The key point here is that applications that desire to be broadly accessible should be designed with this in mind - in other words, to maximize their visible surface area.

Structural support  #

I have the utmost respect for those individuals who developed the protocols that became the backbone of the modern internet.  However, I also have equal respect for those that built the networks that allow our financial institutions to securely transfer funds (e.g., CICS).  And for those that have developed OLTP databases that are capable of handing hundreds of thousands of transactions per second and terrabytes of data (for examples, see TPC).

It is worth noting that many web sites are updated using mechanisms such as ftp and xcopy.  So, while REST is clearly Turing complete, its best known application (i.e., the internet), only clealy demonstrates its applicability and scalability to highly read only and mostly public data.  It is the expression of higher level operations (particularly ones that perform non-atomic updates) that SOAP's value proposition becomes apparent.  Sometimes, one truly wants to have an atomic "transfer funds from savings to checking" transaction instead of simply a series of discrete GET and PUT's.

And for all of it's greatness, REST does little to assure that the HTML I produce will render properly in the browser of your choice.  That's simply left as an exercise for the student.  That's where WSDL comes in.  WSDL builds upon your choice of schema languages (though XML Schema seems to have take an early and apparently commanding lead at the moment) and adds the notion of a PortType: namely if my service gets a message of a given shape, it will promise to return a message of a given description otherwise it will produce a fault.

Finally one of the key success factors of the web is not directly related to REST at all, but instead to HTML.  This is the simple statement in the original HTML Internet Draft that any undefined tags may be ignored by parsers.  This lead the way to a predictable path of evolution of the HTML standard where new content could remain backwards compatible with older browsers.  As I argue in Coping with Change and A Busy Developers Guide to WSDL 1.1, these simple principles can be applied to Web Services.  However, as this rule is not reflected in (or precluded by, for that matter) the current SOAP specifications, one unfortunately can not rely on all toolkits to implement it.  If one could, the rules for evolving a web service would allow adding optional parts/elements with unique qualified names (that's the combined namespace name plus the local name) to existing services.  Ideally, such rules would permit the inclusion of optional/ignorable/mandatory flags in the body, akin to the mustUnderstand attribute already permitted in the header.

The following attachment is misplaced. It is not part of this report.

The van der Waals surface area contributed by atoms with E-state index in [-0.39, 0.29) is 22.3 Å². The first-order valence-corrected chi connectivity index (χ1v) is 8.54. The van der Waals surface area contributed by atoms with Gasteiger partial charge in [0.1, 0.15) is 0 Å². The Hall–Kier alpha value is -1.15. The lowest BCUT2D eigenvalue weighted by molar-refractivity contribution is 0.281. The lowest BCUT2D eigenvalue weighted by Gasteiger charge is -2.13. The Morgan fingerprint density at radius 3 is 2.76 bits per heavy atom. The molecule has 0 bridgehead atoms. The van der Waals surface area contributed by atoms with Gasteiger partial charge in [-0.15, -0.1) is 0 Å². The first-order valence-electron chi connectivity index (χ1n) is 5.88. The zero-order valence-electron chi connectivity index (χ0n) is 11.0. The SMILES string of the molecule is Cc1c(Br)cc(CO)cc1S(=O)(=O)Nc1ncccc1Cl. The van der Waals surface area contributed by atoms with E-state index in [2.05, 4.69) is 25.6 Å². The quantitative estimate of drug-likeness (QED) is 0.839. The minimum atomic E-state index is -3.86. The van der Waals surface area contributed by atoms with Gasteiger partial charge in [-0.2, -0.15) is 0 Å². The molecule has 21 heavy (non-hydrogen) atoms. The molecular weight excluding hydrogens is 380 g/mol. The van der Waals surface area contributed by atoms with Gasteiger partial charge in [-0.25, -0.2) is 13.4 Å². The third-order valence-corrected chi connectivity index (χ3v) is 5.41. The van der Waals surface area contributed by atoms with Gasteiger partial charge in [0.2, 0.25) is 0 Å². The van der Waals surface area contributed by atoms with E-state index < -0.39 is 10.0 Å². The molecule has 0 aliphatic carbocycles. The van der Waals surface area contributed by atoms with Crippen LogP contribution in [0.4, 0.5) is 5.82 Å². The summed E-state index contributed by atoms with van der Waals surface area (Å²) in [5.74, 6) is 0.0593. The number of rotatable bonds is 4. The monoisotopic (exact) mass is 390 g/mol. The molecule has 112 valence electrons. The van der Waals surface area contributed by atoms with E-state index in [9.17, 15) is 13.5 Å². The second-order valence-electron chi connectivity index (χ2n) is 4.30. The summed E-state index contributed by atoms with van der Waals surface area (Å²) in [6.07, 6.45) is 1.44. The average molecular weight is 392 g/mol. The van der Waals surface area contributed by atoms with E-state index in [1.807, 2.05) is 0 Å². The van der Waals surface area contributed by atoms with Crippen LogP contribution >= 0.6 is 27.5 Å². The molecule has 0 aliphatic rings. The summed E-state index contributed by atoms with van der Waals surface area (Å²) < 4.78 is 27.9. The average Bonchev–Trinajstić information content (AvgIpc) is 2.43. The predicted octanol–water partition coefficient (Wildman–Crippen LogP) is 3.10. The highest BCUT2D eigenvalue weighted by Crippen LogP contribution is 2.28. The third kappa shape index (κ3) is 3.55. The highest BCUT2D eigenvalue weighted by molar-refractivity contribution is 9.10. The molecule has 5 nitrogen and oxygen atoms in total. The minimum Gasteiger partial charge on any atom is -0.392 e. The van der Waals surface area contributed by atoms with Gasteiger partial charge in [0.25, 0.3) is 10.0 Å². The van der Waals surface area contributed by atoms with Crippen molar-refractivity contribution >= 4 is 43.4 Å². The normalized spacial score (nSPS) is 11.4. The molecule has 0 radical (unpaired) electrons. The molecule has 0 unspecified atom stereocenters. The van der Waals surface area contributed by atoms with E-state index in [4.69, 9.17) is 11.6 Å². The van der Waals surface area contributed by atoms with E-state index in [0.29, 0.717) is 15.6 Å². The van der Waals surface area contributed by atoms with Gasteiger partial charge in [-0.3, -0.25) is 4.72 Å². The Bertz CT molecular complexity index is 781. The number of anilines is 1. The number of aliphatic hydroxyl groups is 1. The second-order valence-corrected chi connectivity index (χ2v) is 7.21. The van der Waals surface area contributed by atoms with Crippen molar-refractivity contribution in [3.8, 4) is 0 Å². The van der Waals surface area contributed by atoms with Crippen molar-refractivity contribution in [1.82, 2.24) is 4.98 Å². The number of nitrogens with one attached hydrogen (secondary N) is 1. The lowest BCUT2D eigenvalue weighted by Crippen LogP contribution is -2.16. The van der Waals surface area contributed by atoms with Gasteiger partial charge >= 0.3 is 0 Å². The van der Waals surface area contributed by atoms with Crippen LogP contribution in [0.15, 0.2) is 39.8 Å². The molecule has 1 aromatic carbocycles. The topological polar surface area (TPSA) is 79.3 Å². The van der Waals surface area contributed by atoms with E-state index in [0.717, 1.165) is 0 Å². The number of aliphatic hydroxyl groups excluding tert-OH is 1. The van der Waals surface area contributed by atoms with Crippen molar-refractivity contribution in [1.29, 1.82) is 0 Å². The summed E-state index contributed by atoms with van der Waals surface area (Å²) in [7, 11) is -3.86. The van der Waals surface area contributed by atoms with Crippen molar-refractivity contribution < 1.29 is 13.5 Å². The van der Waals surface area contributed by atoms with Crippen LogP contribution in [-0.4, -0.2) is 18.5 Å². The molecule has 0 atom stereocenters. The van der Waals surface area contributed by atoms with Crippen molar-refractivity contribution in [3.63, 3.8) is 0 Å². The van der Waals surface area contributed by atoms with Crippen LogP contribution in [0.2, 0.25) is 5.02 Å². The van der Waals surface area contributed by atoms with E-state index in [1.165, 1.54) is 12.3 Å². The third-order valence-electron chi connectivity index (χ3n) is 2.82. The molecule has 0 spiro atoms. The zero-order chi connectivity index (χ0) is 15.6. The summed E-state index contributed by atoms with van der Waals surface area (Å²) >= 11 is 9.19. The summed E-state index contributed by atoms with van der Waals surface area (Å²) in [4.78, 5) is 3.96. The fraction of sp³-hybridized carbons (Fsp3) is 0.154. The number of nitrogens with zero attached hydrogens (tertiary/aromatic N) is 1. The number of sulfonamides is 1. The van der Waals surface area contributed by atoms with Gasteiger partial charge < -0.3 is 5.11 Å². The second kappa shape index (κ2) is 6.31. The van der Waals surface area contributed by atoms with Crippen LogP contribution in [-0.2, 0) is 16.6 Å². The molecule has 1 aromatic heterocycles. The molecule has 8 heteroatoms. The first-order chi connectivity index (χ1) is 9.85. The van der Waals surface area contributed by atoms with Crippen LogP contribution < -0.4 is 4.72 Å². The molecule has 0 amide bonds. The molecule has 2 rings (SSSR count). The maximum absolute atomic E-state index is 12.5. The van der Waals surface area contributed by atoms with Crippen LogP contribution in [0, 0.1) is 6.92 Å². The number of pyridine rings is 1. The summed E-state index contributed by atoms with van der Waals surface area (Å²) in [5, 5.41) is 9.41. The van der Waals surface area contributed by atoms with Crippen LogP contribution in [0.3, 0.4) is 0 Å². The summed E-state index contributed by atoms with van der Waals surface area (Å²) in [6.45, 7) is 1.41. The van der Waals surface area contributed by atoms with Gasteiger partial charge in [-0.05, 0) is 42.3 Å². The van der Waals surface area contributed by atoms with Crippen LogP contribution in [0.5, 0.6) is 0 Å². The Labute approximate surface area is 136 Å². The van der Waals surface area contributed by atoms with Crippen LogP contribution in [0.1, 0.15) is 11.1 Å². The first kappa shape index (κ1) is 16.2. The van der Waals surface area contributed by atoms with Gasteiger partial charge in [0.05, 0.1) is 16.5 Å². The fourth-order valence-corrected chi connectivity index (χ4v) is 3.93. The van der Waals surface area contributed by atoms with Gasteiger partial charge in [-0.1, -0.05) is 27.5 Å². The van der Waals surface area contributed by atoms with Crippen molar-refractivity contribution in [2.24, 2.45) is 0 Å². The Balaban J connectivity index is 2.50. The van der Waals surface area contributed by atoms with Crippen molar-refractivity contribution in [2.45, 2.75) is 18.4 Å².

The key points here are that much of the value (in even fully RESTful systems) is in the precise documentation of the structures expected in requests and responses.

Unification  #

It should be clear from the above that I believe it is quite possible to productively apply both supposedly incompatible approaches together.  I'll sketch it out below, in prescriptive form.  Note: while this is prescriptive, it is expected that local adaptations will be provided.

Implications  #

The following table emphasizes how this unified approach differs from the "pure" (albeit hypothetical) different positions described above.

Resource POST operations explicitly have the possibility of modifying multiple resources.  PUT and DELETE operations are rarely used, if ever.  GETs may contain query arguments.
Get GETs must never be used for operations which observably change the state of the recipient.  POST should be used instead.  
Message Do not presume that URLs are static, instead presume that they identify the resource.   In particular, recognize that URLs can be dynamically generated.  Expect URLs of other SOAP Resources in responses.  Use the SOAP Response MEP for pure retrieval operations.  
Procedure Treat the URL itself as the implicit first parameter.   Allow URLs to be dynamically generated, and returned in structures.  Use HTTP GET for retrieval operations.

Conclusions  #

Looking to the future, the application level inter-networking protocols that emerge today will likely be the application level intra-networking protocols of the next decade.  Both REST and SOAP contain features that the others lack.  Most significantly:


The key bit of functionality that SOAP applications miss today is the ability to link together resources.  SOAP 1.2 makes significant progress in addressing this.  Hopefully WSDL 1.2 will complete this important work.

SOAP - REST = Stored Procedures

Looking at how other large scale systems cope with updates provides some key insights into productive areas for future research with respect to REST.

Finally, it bears repeating.  Just because a service is using HTTP GET, doesn't mean that it is REST.  If you are encoding parameters on the URL, you are probably making an RPC request of a service, not retrieving the representation of a resource.  It is worth reading Roy Fielding's thoughts on the subject.  The only exception to this rule that is routinely condoned within the REST crowd is queries.

Acknowledgements  #

Thanks go out to Mark Baker, Peter Drayton, Simon Fell, and Paul Prescod for their inspiration and input to this essay.